Fall is here in northern hemisphere… well at least for most of it. Living in Arizona it got close to 108 degrees today. However for the rest of you, the air is getting crisp and the summer garden is probably exploding in production, if it hasn’t already and begun to die off. Many people at this time just harvest and let the beds rest through the winter to start again in the spring. What many don’t know is that fall gardening is a great way to get some serious production in up until winter (and even through it if you have a greenhouse).
Especially in the south, there is ample time to get some good production in before the frosts take over. If you grow a fall garden you won’t have to wait till spring to have some fresh, home-grown produce.
With that being said, how do you start?
Hopefully you have been working on your compost pile for a few months now and have some stable organic matter (that’s the dark brown to black stuff that happens when compost is nearing the end of it’s production cycle) with maybe a few leaves and twigs still breaking down. You can sift this stuff out with some 5 gallon buckets and diamond wire, or you can just mix it in if it isn’t heating up too much. Get either a compost thermometer or a meat thermometer and test the center of the pile first. If it’s not above the ambient temperature it’s done “cooking.”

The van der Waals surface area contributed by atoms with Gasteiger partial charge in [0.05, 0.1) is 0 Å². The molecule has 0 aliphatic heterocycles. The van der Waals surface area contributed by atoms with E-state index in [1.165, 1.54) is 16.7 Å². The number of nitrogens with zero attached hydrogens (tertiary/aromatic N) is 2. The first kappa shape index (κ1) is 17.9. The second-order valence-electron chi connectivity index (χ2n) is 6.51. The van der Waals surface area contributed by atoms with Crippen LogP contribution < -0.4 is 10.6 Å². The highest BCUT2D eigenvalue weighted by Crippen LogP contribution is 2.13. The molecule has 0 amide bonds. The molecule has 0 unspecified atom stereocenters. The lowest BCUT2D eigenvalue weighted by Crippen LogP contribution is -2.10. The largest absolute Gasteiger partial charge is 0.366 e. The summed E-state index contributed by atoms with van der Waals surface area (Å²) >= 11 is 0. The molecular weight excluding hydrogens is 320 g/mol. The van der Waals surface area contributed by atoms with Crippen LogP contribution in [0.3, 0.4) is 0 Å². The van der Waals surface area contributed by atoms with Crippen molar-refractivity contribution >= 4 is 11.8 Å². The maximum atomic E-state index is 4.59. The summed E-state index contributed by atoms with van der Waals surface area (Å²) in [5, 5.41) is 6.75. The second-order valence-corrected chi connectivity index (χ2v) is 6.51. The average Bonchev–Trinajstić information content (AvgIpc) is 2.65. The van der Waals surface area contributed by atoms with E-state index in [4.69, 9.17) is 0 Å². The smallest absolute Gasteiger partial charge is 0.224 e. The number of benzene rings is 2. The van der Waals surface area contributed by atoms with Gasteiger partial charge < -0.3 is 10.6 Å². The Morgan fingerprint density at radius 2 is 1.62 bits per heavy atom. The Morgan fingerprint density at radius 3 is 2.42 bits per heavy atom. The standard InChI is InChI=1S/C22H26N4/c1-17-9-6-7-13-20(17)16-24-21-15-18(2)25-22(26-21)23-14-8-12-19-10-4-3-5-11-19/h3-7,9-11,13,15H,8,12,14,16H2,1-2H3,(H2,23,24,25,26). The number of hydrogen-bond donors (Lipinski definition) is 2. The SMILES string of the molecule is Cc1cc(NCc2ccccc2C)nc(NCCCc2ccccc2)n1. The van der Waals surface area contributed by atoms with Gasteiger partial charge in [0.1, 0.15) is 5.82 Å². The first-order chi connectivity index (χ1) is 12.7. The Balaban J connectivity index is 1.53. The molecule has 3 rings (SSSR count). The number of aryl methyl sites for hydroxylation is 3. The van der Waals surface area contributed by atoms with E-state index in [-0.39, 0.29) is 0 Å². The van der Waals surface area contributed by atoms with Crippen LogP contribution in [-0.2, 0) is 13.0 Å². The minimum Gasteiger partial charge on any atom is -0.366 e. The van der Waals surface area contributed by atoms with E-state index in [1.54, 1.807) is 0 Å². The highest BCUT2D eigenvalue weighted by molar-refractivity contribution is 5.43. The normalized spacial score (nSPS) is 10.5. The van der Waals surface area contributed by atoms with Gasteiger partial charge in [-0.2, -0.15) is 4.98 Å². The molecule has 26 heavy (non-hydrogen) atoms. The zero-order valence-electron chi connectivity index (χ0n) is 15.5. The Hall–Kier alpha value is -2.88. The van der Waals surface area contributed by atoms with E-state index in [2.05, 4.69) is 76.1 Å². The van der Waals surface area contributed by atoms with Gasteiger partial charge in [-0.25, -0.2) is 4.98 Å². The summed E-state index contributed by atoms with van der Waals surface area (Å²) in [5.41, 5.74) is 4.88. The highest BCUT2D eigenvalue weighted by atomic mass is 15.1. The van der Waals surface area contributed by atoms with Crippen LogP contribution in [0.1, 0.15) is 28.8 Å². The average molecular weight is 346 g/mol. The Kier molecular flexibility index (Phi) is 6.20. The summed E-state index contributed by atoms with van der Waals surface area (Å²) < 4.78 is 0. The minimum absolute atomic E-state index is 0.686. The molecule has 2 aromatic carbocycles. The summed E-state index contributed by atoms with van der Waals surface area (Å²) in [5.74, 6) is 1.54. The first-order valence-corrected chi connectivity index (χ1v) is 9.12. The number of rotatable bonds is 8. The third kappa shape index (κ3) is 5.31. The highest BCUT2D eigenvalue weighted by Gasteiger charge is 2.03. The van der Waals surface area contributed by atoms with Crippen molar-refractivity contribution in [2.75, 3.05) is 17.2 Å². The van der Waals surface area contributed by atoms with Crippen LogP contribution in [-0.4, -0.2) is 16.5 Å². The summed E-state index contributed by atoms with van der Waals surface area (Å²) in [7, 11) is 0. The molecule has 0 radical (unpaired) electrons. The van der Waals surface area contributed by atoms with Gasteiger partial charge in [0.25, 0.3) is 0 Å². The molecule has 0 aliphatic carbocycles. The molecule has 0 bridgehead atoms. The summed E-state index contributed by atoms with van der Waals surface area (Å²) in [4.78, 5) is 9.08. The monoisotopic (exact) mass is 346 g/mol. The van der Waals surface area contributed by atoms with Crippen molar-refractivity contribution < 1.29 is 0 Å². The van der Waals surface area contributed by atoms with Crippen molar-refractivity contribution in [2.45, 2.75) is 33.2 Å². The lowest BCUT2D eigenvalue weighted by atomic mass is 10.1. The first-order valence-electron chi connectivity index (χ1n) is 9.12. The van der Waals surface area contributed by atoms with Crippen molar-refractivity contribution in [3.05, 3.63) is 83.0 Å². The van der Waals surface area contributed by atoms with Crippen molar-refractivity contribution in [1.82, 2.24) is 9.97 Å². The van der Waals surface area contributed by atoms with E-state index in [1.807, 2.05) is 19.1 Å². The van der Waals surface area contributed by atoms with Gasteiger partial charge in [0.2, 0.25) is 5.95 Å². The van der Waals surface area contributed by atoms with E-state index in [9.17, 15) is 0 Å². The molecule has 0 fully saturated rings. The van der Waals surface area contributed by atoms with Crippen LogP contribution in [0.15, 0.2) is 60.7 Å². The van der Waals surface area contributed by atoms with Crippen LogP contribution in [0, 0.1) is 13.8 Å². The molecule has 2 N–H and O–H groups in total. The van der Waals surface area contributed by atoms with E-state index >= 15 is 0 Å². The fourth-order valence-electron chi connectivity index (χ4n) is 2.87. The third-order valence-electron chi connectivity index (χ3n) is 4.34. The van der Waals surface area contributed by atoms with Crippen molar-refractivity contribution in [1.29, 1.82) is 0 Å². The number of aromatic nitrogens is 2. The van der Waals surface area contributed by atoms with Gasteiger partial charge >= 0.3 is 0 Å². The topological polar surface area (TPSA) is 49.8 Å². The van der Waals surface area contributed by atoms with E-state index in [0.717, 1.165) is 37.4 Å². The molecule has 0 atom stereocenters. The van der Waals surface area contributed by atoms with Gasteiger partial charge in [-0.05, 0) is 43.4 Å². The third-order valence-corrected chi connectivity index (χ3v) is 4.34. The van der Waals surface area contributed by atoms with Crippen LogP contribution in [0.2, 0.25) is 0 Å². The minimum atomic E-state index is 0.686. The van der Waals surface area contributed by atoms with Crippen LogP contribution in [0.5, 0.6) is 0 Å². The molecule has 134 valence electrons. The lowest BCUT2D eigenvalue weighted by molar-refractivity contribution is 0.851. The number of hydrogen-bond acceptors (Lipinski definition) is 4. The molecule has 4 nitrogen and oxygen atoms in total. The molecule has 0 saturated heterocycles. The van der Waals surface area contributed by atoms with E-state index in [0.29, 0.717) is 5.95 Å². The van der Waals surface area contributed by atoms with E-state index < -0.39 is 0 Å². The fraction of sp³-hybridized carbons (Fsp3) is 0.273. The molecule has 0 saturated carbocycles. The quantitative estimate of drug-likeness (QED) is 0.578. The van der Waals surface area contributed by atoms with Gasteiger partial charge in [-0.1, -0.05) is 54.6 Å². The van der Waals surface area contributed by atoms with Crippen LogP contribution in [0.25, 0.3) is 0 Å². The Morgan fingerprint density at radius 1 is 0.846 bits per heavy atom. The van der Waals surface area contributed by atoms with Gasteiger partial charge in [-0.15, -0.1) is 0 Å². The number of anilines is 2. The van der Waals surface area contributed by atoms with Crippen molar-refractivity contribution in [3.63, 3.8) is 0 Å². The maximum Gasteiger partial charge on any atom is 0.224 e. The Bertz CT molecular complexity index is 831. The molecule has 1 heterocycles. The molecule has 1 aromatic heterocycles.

Next, decide where you want to plant.
If you’re relatively new at this you might want to buy or build some raised bed gardens. You can also just plant directly into the ground. I would recommend adding some compost if you have it to the area where you’re going to plant. This will help stabilize and fertilize the soil. I have planted directly into compost before, and some get good results from it, but in my case I have found it’s better to do about a 50-40-10 ratio with 50% compost, 40% yard soil (I have highly clay soil in my area) and 10% sand. This mixture gives a good balance between water retention and drainage as well as mineral content.
What grows well in the fall?
Several plants grow well in the fall and into the early winter. Some plants that do well in fall are
- Snow Peas
A few plants that can sometimes survive into early winter with slight frost are
This year I bought my seeds from Terrior Seeds, since they sell heirloom varieties and are in my state.
How to fertilize
I don’t use a lot of fertilizer as I try to grow as close to permaculture as I can, however I have in the past used a mixture of spirulina and kelp powder mixed in water (very lightly, perhaps a tablespoon of 50/50 mix to a watering can as a soil amendment) which made my yellow squash grow great.
This year I will be trying miracle grow’s liquid ORGANIC fertilizer which is made from fermented beet juice. I don’t use their chemical fertilizers, but this organic version was highly recommended to me.
Hopefully this post has been helpful and perhaps motivational for you to get started with your own garden. If you’re just starting out, pick 1 or a few vegetables from this list that you like to eat and plant a in a raised bed or small in ground bed. Don’t get overwhelmed, just do whatever you think you can manage. You can always grow more next year and you will have more experience.